New York Mayor Bill de Blasio was full of praise for the Caribbean community when he welcomed nationals to a post Labor Day reception at the Brooklyn Academy of Music, Sept. 8, stating that the compatriots have proud family values that they believe in, and fought for.
The mayor referenced his wife, First Lady Chirlane McCray roots to Barbados, and spoke of her great grandparents who followed Marcus Garvey, and who understood what they were fighting, and what they believed in, like Chirlane, who stands on the shoulders of many, and speaks up for justice.
“We celebrate everyone here tonight who has a story of what your heritage has done for you,” said de Blasio adding that a strong heritage is what made the nationals who they are today.
“We saw the carnival on Eastern Parkway, it was something beautiful, one of the great events each year in this city, a powerful expression of culture,” said the mayor noting that the more than 600,000 people from the Caribbean who live in the city, “make us who we are.”
During the spirited evening of steelpan music provided by Mustafa Alexander, and festive fare, Mayor de Blasio acknowledged the politicians of Caribbean heritage present, and took time out to express solidarity with Dominica citizens uprooted after a recent hurricane.
The politician also expressed the sadness he felt for Governor Cuomo’s aide Carey Gabay who is in a coma after being shot on Labor Day, and asked for prayers to heal the young lawyer.
Mayor de Blasio also honored Dr. Una Clarke, one of the region’s brightest stalwarts who became the first Caribbean-born woman elected to serve in the New York City Council.
“I would like to recognize Una Clarke. She is great not only because of her skill and drive, but for her vision, and the power she used to organize people. She believed that the immigrant community deserved a powerful political voice beyond what anyone in the mainstream said was possible,” said de Blasio.
“I watched her all the way as she rewrote the rule. She said this city is changing to include immigrants and ensured that they came into their own,” said de Blasio, adding, that the activist talked to people about their own power and possibilities.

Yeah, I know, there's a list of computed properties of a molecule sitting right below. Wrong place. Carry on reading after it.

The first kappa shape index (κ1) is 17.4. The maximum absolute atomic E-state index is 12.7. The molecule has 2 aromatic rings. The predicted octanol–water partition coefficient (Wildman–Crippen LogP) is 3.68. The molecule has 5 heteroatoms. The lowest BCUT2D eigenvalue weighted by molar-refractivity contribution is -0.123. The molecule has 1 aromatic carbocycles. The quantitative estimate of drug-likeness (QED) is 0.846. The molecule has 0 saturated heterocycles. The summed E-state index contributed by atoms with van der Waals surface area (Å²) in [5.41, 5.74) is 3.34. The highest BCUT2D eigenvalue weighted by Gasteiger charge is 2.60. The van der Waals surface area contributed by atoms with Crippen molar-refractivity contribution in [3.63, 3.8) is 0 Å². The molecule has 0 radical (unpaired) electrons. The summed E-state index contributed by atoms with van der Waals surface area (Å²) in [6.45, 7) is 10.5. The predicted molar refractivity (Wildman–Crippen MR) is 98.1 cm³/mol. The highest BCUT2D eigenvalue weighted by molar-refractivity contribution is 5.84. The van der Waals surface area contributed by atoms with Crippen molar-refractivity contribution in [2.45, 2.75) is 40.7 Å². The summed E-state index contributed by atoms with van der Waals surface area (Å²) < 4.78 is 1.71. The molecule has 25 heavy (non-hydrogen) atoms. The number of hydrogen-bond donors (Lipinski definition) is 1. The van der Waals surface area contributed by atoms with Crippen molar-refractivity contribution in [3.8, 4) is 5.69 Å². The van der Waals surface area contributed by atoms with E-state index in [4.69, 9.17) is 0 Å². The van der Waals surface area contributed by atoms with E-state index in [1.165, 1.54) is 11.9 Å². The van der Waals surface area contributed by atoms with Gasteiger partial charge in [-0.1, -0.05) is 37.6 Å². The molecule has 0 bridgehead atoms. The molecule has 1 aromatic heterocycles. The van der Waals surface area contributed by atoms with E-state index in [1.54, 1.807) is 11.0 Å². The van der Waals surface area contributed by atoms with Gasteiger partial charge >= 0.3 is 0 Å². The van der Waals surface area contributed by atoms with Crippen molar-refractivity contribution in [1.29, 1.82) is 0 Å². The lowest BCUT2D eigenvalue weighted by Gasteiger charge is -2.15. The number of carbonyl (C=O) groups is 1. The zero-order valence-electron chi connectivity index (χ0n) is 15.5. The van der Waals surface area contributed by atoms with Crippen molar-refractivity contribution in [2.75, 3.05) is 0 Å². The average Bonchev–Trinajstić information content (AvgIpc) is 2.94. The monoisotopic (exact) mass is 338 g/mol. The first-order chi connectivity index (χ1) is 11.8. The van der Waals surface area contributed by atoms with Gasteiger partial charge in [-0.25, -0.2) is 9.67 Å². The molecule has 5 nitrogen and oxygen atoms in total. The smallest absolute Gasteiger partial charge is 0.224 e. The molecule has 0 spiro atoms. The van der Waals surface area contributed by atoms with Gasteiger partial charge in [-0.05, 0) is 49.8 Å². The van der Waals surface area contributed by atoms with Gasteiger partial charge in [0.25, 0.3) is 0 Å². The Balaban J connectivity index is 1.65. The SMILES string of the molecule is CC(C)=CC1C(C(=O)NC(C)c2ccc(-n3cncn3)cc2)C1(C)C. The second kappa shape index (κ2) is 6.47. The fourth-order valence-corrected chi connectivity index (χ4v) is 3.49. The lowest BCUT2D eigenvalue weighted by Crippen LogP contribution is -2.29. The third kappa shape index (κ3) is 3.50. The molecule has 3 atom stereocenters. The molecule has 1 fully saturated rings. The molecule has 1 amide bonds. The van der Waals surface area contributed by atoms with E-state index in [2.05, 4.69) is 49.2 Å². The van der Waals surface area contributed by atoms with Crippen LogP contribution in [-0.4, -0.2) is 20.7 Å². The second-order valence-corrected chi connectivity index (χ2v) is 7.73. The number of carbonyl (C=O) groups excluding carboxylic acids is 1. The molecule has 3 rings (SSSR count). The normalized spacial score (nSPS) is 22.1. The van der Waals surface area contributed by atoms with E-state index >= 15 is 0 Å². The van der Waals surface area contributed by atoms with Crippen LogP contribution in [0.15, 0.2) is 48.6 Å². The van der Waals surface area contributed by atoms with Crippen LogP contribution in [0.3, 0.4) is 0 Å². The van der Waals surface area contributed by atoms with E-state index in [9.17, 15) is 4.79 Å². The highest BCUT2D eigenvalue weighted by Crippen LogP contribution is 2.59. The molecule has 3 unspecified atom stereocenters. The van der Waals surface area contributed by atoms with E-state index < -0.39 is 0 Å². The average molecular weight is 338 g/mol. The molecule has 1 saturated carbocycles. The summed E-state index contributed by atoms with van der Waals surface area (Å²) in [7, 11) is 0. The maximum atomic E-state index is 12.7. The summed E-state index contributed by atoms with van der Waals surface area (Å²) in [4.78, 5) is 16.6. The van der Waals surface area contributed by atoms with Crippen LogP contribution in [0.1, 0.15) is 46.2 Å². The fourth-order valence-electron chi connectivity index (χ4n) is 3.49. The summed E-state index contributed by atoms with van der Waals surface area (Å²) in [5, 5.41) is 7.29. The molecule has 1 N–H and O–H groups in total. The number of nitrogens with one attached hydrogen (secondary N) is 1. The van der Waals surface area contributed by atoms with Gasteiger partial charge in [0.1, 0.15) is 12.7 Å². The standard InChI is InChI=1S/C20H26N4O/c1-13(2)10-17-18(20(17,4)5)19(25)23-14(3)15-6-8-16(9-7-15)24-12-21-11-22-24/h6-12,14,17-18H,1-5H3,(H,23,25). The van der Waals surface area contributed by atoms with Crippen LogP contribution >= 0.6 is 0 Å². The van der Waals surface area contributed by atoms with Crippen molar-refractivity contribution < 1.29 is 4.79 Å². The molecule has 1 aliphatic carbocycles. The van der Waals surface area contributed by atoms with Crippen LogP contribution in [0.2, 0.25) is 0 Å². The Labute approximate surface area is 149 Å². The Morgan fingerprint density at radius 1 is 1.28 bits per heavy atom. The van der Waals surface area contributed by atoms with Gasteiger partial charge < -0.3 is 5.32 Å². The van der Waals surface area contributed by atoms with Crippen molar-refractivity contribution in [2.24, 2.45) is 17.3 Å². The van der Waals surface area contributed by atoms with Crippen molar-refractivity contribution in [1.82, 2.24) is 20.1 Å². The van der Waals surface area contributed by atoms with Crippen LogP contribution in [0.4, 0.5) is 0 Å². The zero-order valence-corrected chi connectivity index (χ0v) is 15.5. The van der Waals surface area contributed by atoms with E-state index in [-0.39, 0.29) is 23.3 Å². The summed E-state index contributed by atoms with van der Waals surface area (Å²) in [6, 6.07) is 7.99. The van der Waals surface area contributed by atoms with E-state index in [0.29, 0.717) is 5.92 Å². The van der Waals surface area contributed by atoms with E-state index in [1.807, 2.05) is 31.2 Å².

He praised Clarke who turned 80-years last December, for the many legislation she proposed, the resources she brought to the community, and the organizations she built, all the while nurturing a great congresswoman, Yvette Clarke.
The mayor went on to say that his administration borrowed some of Clarke’s ideas such as the pre-kindergarten initiative that has enrolled 65,000 children. He also praised the Municipal NY ID Card issued to half a million New Yorkers in every borough.
Noting that Clarke has no plans to retire anytime soon, de Blasio named the stalwart to the CUNY Board, because he needed a strong voice for young people, especially immigrant youth to help them achieve their dreams through the City University.
“I honor Una with this Proclamation, and a day named after her,” said the mayor, who was joined by international superstar Harry Belafonte and his wife, Julie to congratulate Dr. Clarke.
President of BAM Katy Clark was on hand to welcome the nationals, while First Lady Chirlane McCray paid tribute to Dr. Clarke who was born on the island of Jamaica.
Other dignitaries present included Senator Kevin Parker, Assemblyman Nick Perry, Fire Commissioner Daniel A. Nigro, Deputy Mayor Richard Buery, Assemblywoman Yvette Clarke, NYC Councilmember Andy King and Assemblywoman Rodneyse Bichotte.